Why don't you use your own format ? A simple one which only contains what you use in your engine ? If you're going to write a collada parser, you could easily make it output the stuff you need in a compact / easy to read and use format then ^^
This would be easier to parse/load (and also faster since you can get rid of all the collada stuff you don't need, and god knows how much of that there is ^^)
That's the path im leaning towards since I can't find any collada parsers out there and I already have a script that handles geometry data and some material stuff.
My biggest concern is limiting graphics artists later down the road. I've never worked with a graphics artist before so I'm not sure if it is a big deal for them to follow a certain collada format or not. Any graphical artists out there care to comment on the difficulties of following a limited collada spec?
You WILL have to limit your graphists : the Collada format is so complex that you can't possibly write a parser that will cover everything your graphists will do. So in my opinion, you're better of writing your own exporter/parser.
I had the exact same problem in my previous work. We reached a point where we couldn't use the basic format we were using at the beginning (the DirectX .x format ^^) and we had to choose between
- using an existing format that would cover all our needs (present and in the near future at least)
- writing our own exporter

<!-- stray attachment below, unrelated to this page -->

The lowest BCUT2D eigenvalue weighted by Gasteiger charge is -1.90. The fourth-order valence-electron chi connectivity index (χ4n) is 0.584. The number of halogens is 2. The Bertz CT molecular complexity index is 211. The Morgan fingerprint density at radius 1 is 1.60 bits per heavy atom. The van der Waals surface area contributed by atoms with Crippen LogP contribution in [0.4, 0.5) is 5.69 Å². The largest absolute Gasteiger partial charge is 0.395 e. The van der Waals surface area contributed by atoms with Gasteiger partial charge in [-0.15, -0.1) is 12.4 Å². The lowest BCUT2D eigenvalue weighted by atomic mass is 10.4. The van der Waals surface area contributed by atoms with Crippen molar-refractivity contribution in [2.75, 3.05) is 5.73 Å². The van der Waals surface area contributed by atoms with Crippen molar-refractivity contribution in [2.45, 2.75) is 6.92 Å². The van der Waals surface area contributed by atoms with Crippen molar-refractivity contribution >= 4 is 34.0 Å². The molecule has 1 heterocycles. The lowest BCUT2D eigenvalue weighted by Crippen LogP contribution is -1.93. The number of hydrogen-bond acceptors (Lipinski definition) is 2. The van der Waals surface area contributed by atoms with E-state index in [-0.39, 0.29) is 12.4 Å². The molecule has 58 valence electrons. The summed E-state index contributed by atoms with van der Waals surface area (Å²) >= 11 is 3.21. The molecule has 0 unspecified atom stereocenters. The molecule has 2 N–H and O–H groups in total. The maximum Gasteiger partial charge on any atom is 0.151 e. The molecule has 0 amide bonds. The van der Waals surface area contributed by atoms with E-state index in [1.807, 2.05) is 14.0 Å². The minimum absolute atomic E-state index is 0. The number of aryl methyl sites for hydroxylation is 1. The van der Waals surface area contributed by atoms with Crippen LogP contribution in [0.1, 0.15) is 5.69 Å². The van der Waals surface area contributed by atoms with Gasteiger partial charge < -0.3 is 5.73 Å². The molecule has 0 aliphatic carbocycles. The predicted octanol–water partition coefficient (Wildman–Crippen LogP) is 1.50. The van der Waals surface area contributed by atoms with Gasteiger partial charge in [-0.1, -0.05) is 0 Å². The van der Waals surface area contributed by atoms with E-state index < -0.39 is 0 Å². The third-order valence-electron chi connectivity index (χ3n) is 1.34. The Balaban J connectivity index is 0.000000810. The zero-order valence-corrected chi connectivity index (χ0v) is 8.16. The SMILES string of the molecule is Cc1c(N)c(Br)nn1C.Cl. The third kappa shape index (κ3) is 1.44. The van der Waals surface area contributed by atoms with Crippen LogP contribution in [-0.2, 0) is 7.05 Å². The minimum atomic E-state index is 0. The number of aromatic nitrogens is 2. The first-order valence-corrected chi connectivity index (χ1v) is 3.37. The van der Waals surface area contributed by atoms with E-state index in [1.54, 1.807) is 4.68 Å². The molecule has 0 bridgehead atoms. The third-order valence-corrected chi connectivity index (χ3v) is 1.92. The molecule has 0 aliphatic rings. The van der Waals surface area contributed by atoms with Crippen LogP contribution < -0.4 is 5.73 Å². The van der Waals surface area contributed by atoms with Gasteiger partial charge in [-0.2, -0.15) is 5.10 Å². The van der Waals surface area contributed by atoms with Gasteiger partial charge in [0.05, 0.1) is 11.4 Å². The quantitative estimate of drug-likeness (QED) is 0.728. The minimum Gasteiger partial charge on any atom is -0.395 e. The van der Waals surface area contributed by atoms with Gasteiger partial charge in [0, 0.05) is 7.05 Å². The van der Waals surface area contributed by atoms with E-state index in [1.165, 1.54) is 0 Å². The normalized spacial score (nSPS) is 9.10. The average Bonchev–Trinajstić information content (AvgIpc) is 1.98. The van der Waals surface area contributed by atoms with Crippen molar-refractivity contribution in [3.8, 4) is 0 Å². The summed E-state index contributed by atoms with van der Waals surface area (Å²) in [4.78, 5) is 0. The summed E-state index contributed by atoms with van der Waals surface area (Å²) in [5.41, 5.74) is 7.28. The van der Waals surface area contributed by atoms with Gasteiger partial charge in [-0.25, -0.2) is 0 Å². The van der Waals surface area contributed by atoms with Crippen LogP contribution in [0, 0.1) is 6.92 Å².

I ended up writing a Maya loader/exporter with a little custom file format. Note that we only used Maya, so I could directly use the Maya API and not bother with interop with other 3D softwares. If you're going to allow many different software, then the "custom expoter" approach won't work.
Anyway, I couldn't possibly write an exporter that could handle everything Maya does, so I had a lot of "brainstorming" with the graphists to understand what their needs were and would be. We decided on a workflow that was acceptable for both parts : simple enough for me to keep the exporter simple and flexible enough for them to work quickly / efficiently.
Once this part was done, it was quite simple. They had a documentation of what was supported, how to export various stuff, and if they needed something new, they'd simply asked (I usually answered by "you won't need this, it'll break ingame performances !" ^^)
So the moral : if you have a basic collada parser, continue to work on it, but you should find a graphist as soon as possible to discuss with him what will his needs be. And improve your parser accordingly, this is perfectly fine. Most graphists used to production will be used to following a certain workflow.
Also, don't simply ask him "send me a list of what you need" ... you'll end up writing a full Collada parser